For the last five years, global retailers have been setting up programs designed to cater to hordes of shop-a-holic Chinese tourists in love with Western brands. That was the second trend in China travel. The first was that they were traveling outside of Asia for the first time. The third trend is Chinese globe trotting tourists spending more on bucket list destinations, not bucket list brands.
According to China’s State Administration of Foreign Exchange, Chinese tourists alone spent over $165 billion in 2014. Tourism officials worldwide want a piece of the action. China’s economy is slowing, sure. But China’s rich population is not. It is expanding. Moreover, China tourists spend more than all other countries. That number will rise in the years ahead.
Hotels.com said last month in its annual Chinese International Travel Monitor that the average total amount spent per day by Chinese international travelers was 3,324 yuan ($543), including accommodations, with most spending still going to retail. Sightseeing, however, was in the top three. Within the one-percenters of China’s jet set, spending is around 13,000 yuan ($2,124) daily.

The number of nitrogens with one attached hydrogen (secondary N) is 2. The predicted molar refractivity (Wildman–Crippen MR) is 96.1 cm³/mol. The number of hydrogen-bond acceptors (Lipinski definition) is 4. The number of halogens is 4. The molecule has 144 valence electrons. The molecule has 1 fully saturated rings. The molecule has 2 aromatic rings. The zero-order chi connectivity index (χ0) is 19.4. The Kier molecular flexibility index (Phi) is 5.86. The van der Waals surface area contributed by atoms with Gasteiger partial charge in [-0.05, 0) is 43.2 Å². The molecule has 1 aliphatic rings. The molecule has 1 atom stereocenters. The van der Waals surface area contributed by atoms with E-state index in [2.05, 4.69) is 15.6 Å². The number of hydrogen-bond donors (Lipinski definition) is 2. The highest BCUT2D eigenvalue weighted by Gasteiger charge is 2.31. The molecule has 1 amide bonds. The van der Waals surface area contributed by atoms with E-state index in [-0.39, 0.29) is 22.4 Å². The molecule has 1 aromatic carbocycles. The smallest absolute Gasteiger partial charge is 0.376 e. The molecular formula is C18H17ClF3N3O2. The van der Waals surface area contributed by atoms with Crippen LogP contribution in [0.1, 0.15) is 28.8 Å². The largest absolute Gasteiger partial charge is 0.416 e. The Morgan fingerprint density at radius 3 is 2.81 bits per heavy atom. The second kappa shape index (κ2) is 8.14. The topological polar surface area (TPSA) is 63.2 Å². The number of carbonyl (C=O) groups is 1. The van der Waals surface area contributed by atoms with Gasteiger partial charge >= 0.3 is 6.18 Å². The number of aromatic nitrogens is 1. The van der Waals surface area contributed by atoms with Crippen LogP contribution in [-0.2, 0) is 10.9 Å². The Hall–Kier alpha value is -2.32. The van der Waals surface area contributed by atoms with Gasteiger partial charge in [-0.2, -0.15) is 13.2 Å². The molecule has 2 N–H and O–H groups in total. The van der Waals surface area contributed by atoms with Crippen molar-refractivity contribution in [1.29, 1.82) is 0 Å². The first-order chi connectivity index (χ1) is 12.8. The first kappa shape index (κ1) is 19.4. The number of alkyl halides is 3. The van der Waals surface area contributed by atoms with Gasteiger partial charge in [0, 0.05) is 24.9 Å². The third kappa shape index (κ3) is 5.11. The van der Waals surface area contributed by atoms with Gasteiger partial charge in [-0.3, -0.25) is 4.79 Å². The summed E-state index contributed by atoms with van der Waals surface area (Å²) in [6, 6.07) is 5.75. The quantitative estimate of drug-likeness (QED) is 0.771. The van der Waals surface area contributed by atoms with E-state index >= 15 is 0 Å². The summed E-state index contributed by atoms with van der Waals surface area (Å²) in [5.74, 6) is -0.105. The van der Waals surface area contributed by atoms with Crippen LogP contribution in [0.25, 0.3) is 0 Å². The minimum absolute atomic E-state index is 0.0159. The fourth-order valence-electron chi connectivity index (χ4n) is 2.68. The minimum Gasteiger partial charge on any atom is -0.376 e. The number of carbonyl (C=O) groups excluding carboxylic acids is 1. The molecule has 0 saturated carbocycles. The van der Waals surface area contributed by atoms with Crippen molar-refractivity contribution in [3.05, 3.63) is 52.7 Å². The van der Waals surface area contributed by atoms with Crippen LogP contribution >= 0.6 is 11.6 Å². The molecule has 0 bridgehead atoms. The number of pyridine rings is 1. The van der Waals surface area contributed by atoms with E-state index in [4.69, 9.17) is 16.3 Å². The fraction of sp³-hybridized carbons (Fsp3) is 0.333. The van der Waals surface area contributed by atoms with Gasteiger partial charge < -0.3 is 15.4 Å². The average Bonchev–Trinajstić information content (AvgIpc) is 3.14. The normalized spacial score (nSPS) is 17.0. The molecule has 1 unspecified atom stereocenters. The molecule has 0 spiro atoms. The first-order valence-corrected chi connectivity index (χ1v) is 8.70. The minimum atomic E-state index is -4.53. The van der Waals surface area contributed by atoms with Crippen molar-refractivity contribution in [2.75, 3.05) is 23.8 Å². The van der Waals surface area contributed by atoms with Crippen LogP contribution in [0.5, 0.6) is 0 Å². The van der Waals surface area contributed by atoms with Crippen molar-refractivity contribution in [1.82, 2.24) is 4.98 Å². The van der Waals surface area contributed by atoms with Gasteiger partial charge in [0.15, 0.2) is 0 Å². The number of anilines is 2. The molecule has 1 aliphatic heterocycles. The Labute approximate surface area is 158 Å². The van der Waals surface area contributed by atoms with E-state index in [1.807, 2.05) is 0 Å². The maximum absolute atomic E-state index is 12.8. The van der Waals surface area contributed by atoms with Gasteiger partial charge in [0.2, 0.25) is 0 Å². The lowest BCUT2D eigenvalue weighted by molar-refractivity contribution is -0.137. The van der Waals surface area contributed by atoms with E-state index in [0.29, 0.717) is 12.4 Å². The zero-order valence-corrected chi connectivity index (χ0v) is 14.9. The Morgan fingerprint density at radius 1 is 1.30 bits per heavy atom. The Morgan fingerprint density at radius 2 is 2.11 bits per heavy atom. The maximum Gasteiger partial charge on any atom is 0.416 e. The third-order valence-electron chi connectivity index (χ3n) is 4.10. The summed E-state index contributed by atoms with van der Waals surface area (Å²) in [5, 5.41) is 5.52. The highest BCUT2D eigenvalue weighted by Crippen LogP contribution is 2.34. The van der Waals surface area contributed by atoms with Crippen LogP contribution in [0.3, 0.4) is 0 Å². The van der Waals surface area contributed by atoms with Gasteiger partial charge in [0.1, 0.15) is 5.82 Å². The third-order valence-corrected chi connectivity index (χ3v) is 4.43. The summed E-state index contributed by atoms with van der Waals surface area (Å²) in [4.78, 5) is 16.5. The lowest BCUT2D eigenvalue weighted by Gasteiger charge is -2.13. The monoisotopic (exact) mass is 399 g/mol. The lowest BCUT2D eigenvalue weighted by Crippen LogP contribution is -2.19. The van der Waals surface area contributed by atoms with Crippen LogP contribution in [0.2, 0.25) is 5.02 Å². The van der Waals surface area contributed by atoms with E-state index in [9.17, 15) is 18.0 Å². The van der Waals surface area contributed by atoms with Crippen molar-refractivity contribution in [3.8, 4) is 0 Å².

The Chinese tourism industry is still young. It has outperformed the general economy in terms of GDP growth thanks to disposable incomes, an 80%+ gain in the local stock market over the last 12 months, and a growing interest in foreign cultures.
The Chinese International Travel Monitor survey sasked mainlanders not just what country that want to visit, but what do they want to see in those countries most in 2015.
“This year’s report is another wake-up call to host countries around the world to pull out all the stops to accommodate Chinese travelers and tailor their services for this market,” says Abhiram Chowdhry, Vice President and Managing Director Asia Pacificfor Hotels.com “They are younger, more independent, highly tech-savvy, happy to spend – and they know exactly what they want. The potential is huge.”
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